The observed differential induction of ACS and ACO isoforms, the accumulation of ACC, and the production of ethylene strongly support the idea that ethylene triggers development of the leaf lesions related to ozone-induced cell death. These findings further support the recently postulated idea that ethylene plays an important role in cell death in leaves of both saplings ([28]) and adult trees ([18]).


Excellent technical assistance was provided by Lucia Gößl and Rosina Ludwig. We wish to thank the technical staff of EUS for performing the ozone fumigation. This work was supported by the Deutsche Forschungsgemeinschaft (SFB 607) and in part by the European Community (EVOLTREE, 6th Framework Programme and COST E52 Action).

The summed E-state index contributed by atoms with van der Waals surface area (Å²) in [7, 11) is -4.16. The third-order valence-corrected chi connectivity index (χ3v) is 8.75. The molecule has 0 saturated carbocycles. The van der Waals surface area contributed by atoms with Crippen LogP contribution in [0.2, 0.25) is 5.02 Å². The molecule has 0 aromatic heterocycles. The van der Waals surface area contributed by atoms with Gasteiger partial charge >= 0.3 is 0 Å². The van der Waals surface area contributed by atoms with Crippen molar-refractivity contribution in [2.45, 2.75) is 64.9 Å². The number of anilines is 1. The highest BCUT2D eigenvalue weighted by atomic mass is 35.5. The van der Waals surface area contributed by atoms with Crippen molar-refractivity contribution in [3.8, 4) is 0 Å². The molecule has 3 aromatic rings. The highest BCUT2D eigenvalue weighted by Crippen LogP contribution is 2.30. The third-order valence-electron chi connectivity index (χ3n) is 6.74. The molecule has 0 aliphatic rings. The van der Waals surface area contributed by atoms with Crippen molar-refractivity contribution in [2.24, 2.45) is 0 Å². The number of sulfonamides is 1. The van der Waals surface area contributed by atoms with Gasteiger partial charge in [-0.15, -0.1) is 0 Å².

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Betz GA, Gerstner E, Olbrich M, Winkler JB, Langebartels C, Heller W, Sandermann H, Ernst D (2009).
Effects of abiotic stress on gene transcription in European beech: ozone affects ethylene biosynthesis in saplings of Fagus sylvatica L.
iForest - Biogeosciences and Forestry 2: 114-118. - doi: 10.3832/ifor0495-002
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Paper ID# ifor0495-002
Title Effects of abiotic stress on gene transcription in European beech: ozone affects ethylene biosynthesis in saplings of Fagus sylvatica L.
Authors Betz GA, Gerstner E, Olbrich M, Winkler JB, Langebartels C, Heller W, Sandermann H, Ernst D